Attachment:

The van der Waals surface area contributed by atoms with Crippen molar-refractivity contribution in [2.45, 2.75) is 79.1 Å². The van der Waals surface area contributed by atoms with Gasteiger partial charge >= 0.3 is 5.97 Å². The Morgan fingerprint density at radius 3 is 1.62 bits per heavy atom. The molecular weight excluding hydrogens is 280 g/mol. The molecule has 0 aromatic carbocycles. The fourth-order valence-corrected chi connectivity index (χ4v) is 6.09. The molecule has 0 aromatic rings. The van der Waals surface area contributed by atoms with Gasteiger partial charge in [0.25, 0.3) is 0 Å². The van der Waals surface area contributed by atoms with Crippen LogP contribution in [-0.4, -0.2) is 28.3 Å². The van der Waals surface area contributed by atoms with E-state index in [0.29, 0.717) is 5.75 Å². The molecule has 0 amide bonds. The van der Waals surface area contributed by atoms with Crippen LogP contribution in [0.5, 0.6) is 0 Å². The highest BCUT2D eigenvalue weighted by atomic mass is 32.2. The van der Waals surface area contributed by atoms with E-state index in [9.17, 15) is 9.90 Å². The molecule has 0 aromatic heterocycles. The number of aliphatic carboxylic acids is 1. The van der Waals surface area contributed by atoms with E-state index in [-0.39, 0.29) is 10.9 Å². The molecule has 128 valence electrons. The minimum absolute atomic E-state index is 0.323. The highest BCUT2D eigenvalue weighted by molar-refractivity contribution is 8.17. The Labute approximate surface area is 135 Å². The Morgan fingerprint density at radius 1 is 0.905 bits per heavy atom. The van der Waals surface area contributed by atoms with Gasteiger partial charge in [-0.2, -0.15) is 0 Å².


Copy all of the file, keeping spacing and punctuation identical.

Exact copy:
The van der Waals surface area contributed by atoms with Crippen molar-refractivity contribution in [2.45, 2.75) is 79.1 Å². The van der Waals surface area contributed by atoms with Gasteiger partial charge >= 0.3 is 5.97 Å². The Morgan fingerprint density at radius 3 is 1.62 bits per heavy atom. The molecular weight excluding hydrogens is 280 g/mol. The molecule has 0 aromatic carbocycles. The fourth-order valence-corrected chi connectivity index (χ4v) is 6.09. The molecule has 0 aromatic rings. The van der Waals surface area contributed by atoms with Gasteiger partial charge in [0.25, 0.3) is 0 Å². The van der Waals surface area contributed by atoms with Crippen LogP contribution in [-0.4, -0.2) is 28.3 Å². The van der Waals surface area contributed by atoms with E-state index in [0.29, 0.717) is 5.75 Å². The molecule has 0 amide bonds. The van der Waals surface area contributed by atoms with Crippen LogP contribution in [0.5, 0.6) is 0 Å². The highest BCUT2D eigenvalue weighted by atomic mass is 32.2. The van der Waals surface area contributed by atoms with E-state index in [9.17, 15) is 9.90 Å². The molecule has 0 aromatic heterocycles. The number of aliphatic carboxylic acids is 1. The van der Waals surface area contributed by atoms with E-state index in [-0.39, 0.29) is 10.9 Å². The molecule has 128 valence electrons. The minimum absolute atomic E-state index is 0.323. The highest BCUT2D eigenvalue weighted by molar-refractivity contribution is 8.17. The Labute approximate surface area is 135 Å². The Morgan fingerprint density at radius 1 is 0.905 bits per heavy atom. The van der Waals surface area contributed by atoms with Gasteiger partial charge in [-0.2, -0.15) is 0 Å².